For the last few years Tim Bayley has conducted an annual workshop for Renaissance instruments for SWEMF. Latterly we have held these sessions in the atmospheric surroundings of the timbered, late fifteenth-century Parliament Room at Gloucester Cathedral, with its splendid wooden ceiling and wall paintings. On past occasions we have met in April, but had to opt for an earlier date this year. No problem if the heating is working properly, but a chilly first session took place, and it was only after application to one of the very helpful vergers that we began to thaw out from our somewhat cold predicament. Undeterred, a band of shawms, cornets, sackbutts, curtals, recorders, and the occasional rackett or kortholt, managed to soldier on.
Tim likes to begin with a few simple chords to get us listening. They can sound excruciating at first, but very quickly people start using their ears, and the musicians present on this occasion were usually capable of deciding which adjustments to make to bring us into more tuneful accord. Tim is very good at allowing us to play through a piece rather badly to begin with, but in such a way that we begin to familiarize ourselves with it. He then directs our attention to one or two sections that have given difficulty, but always in such a way as to move us forward rather than to harry us. Individual lines might be gone over, but not at too great length, so that all are kept involved. The result is more confident and tuneful, and we feel we have made progress and achieved something musical, rather than merely playing some notes. It seems to me that the best tutors share a knack of judging just how much to tax their players with detail, and just when to decide that the work done is sufficient to produce a satisfactory result, even if it could have been refined. Tim is very good at such judgements.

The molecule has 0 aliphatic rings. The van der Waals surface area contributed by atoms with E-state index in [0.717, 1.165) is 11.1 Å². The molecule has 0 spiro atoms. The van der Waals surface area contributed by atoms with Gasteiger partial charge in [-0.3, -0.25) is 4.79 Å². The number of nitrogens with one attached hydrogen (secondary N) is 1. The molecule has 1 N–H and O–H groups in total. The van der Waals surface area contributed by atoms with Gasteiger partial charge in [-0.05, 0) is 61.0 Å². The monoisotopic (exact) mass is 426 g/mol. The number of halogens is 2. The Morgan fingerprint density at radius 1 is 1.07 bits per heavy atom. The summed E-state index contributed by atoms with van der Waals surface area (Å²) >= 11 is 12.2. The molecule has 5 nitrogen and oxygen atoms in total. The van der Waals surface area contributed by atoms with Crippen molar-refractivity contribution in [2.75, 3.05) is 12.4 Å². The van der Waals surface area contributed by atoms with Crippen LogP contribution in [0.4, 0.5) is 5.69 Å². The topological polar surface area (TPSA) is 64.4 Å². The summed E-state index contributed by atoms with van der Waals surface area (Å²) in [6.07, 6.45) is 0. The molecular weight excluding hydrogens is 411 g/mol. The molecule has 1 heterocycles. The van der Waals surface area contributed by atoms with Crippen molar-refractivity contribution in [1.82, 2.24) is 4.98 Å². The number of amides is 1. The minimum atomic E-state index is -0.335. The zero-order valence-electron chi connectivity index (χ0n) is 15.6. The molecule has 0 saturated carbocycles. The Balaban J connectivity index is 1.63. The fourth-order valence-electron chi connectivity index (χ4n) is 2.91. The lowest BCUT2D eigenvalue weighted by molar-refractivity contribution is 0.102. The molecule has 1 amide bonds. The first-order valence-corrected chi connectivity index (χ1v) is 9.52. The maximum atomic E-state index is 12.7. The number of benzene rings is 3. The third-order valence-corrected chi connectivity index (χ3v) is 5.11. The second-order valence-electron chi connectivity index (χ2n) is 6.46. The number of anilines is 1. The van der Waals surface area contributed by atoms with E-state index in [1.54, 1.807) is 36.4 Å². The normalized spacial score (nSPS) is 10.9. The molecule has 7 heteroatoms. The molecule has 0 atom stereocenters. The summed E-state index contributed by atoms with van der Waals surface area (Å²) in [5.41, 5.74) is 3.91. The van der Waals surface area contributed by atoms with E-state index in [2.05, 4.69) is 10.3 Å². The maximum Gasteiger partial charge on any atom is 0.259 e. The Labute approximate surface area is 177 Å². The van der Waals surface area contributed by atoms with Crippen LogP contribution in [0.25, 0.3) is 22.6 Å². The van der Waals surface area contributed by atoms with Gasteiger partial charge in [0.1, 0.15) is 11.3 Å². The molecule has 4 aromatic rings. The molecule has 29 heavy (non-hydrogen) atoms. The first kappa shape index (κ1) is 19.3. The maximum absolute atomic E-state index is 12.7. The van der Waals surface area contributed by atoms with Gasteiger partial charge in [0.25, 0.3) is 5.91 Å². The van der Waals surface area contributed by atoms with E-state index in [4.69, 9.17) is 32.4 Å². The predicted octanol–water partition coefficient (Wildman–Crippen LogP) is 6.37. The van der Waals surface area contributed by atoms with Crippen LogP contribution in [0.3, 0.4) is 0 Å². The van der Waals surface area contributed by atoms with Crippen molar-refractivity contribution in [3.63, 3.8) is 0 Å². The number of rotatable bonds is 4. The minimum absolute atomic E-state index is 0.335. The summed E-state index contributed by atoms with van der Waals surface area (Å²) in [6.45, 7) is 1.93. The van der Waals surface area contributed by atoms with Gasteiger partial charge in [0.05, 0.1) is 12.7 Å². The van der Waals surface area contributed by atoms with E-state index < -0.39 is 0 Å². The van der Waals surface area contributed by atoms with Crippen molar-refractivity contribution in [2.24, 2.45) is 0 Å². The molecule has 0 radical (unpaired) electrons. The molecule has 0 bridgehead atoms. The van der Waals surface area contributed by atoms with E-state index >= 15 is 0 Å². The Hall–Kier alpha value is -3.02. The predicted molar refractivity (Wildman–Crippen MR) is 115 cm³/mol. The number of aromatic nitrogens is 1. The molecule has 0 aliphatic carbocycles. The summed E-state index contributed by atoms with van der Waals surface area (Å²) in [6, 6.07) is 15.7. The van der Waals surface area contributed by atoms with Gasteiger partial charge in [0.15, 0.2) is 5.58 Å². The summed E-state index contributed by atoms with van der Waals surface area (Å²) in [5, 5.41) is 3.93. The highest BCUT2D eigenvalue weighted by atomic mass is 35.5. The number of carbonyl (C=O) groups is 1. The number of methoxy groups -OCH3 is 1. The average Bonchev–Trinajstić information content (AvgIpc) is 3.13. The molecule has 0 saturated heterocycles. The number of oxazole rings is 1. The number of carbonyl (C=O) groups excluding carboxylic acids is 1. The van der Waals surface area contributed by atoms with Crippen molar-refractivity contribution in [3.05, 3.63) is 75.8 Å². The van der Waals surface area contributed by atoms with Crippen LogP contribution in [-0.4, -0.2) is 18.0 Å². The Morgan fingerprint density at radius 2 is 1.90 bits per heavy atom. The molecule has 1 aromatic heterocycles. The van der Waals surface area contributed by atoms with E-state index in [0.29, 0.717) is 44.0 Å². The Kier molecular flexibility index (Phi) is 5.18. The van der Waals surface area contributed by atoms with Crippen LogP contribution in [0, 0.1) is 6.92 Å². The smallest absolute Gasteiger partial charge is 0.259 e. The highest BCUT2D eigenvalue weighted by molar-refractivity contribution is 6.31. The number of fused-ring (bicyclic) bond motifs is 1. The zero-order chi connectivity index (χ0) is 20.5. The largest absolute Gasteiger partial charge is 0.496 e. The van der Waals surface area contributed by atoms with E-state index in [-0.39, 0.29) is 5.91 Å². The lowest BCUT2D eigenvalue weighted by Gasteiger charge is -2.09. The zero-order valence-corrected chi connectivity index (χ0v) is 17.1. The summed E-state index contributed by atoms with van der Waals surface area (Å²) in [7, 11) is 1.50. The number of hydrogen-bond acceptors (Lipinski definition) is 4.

We worked on a couple of simple chansons first, and then enhanced our ambition, tackling works in 8-part, 2-choir format. Although we played a couple of items in sections (brass, recorders, reeds) we were rather fewer in number than we have been, and for most of the day we played in full ensemble. Perhaps we could have done a little more of the sectional performances, where everyone gets to listen to the pieces as well as to play them, and that’s no bad thing. And perhaps it was a little too ambitious to tackle the 11-part piece at the end of the day when lips were beginning to feel the strain. Overall, however, there was a satisfying variety of music, well suited to the instruments, which gave us all an opportunity to enjoy making our particular contribution to the ensemble.
- Simon Pickard
Waits were outdoor performing groups of Loud Wind instruments, and Tim plays a bewildering array of instruments. He usually performs rather earlier and more outdoor music than SWEMF does, but he has notated and produced a splendid range of pieces for a wide range of loud and soft sets of instruments, and these were used in Gloucester for the Indoor Band. On this occasion we had a very well balanced group, with three each of recorders, cornetti, and sackbuts, along with four shawms, two dulcians and two racketts. Tim Bayley supplied music for up to eight parts, mainly secular chansons from the late sixteenth century, but also including a particularly splendid motet by Créquillon. In the ample space of Gloucester's Parliament room a full and glorious sound was produced.
- Jonathan Tribe